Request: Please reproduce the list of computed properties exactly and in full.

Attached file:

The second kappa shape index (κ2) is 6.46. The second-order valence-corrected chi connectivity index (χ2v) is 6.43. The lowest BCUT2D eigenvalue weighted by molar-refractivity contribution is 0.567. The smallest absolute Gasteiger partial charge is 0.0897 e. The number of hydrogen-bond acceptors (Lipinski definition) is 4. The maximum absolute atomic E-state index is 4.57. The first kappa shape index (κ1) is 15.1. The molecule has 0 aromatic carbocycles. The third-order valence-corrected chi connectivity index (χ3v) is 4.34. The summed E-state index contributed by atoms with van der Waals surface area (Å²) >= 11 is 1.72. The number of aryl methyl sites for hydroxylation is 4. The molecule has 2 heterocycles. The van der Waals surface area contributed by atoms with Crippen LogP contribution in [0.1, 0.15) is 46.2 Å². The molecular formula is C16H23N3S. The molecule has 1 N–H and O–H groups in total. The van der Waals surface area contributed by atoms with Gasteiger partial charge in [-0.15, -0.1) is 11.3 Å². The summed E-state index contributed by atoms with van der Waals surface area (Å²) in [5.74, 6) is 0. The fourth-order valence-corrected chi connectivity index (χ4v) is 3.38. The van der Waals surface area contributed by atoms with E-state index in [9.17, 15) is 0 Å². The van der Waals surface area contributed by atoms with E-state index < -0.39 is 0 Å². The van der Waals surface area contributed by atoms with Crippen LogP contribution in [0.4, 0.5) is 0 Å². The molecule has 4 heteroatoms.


The second kappa shape index (κ2) is 6.46. The second-order valence-corrected chi connectivity index (χ2v) is 6.43. The lowest BCUT2D eigenvalue weighted by molar-refractivity contribution is 0.567. The smallest absolute Gasteiger partial charge is 0.0897 e. The number of hydrogen-bond acceptors (Lipinski definition) is 4. The maximum absolute atomic E-state index is 4.57. The first kappa shape index (κ1) is 15.1. The molecule has 0 aromatic carbocycles. The third-order valence-corrected chi connectivity index (χ3v) is 4.34. The summed E-state index contributed by atoms with van der Waals surface area (Å²) >= 11 is 1.72. The number of aryl methyl sites for hydroxylation is 4. The molecule has 2 heterocycles. The van der Waals surface area contributed by atoms with Crippen LogP contribution in [0.1, 0.15) is 46.2 Å². The molecular formula is C16H23N3S. The molecule has 1 N–H and O–H groups in total. The van der Waals surface area contributed by atoms with Gasteiger partial charge in [-0.15, -0.1) is 11.3 Å². The summed E-state index contributed by atoms with van der Waals surface area (Å²) in [5.74, 6) is 0. The fourth-order valence-corrected chi connectivity index (χ4v) is 3.38. The van der Waals surface area contributed by atoms with E-state index in [9.17, 15) is 0 Å². The van der Waals surface area contributed by atoms with E-state index < -0.39 is 0 Å². The van der Waals surface area contributed by atoms with Crippen LogP contribution in [0.4, 0.5) is 0 Å². The molecule has 4 heteroatoms.